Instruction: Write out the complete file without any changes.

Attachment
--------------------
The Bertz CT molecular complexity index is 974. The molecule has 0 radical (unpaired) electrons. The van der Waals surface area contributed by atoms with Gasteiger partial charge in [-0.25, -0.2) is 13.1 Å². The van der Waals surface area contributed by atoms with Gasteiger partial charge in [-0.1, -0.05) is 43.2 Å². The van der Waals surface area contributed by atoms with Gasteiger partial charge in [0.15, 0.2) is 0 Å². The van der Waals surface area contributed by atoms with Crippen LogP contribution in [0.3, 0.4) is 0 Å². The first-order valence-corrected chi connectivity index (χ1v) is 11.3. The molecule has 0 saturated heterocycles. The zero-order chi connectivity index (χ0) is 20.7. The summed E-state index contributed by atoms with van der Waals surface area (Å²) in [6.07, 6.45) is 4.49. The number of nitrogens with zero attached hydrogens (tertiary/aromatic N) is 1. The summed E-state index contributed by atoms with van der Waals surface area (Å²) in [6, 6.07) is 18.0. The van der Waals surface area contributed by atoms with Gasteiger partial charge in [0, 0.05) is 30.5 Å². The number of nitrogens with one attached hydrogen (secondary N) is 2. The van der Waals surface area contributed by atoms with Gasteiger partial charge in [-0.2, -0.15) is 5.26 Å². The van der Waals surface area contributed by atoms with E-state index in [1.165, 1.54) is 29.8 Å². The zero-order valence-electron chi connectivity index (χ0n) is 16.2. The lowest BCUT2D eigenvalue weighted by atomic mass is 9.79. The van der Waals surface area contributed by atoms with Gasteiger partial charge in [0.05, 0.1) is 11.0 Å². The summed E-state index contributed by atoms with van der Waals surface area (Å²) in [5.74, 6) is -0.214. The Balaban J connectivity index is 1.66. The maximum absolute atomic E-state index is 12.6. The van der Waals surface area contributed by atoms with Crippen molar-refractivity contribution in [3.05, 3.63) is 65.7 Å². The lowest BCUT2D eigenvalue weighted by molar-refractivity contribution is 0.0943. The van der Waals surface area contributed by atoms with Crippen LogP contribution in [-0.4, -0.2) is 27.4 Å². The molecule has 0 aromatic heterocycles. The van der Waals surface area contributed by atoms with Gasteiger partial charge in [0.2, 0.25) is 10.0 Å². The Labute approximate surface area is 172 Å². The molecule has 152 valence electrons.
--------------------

The Bertz CT molecular complexity index is 974. The molecule has 0 radical (unpaired) electrons. The van der Waals surface area contributed by atoms with Gasteiger partial charge in [-0.25, -0.2) is 13.1 Å². The van der Waals surface area contributed by atoms with Gasteiger partial charge in [-0.1, -0.05) is 43.2 Å². The van der Waals surface area contributed by atoms with Gasteiger partial charge in [0.15, 0.2) is 0 Å². The van der Waals surface area contributed by atoms with Crippen LogP contribution in [0.3, 0.4) is 0 Å². The first-order valence-corrected chi connectivity index (χ1v) is 11.3. The molecule has 0 saturated heterocycles. The zero-order chi connectivity index (χ0) is 20.7. The summed E-state index contributed by atoms with van der Waals surface area (Å²) in [6.07, 6.45) is 4.49. The number of nitrogens with zero attached hydrogens (tertiary/aromatic N) is 1. The summed E-state index contributed by atoms with van der Waals surface area (Å²) in [6, 6.07) is 18.0. The van der Waals surface area contributed by atoms with Gasteiger partial charge in [0, 0.05) is 30.5 Å². The number of nitrogens with one attached hydrogen (secondary N) is 2. The van der Waals surface area contributed by atoms with Gasteiger partial charge in [-0.2, -0.15) is 5.26 Å². The van der Waals surface area contributed by atoms with E-state index in [1.165, 1.54) is 29.8 Å². The zero-order valence-electron chi connectivity index (χ0n) is 16.2. The lowest BCUT2D eigenvalue weighted by atomic mass is 9.79. The van der Waals surface area contributed by atoms with Gasteiger partial charge in [0.05, 0.1) is 11.0 Å². The summed E-state index contributed by atoms with van der Waals surface area (Å²) in [5.74, 6) is -0.214. The Balaban J connectivity index is 1.66. The maximum absolute atomic E-state index is 12.6. The van der Waals surface area contributed by atoms with Crippen molar-refractivity contribution in [3.05, 3.63) is 65.7 Å². The lowest BCUT2D eigenvalue weighted by molar-refractivity contribution is 0.0943. The van der Waals surface area contributed by atoms with Crippen LogP contribution in [-0.4, -0.2) is 27.4 Å². The molecule has 0 aromatic heterocycles. The van der Waals surface area contributed by atoms with Gasteiger partial charge in [0.2, 0.25) is 10.0 Å². The Labute approximate surface area is 172 Å². The molecule has 152 valence electrons.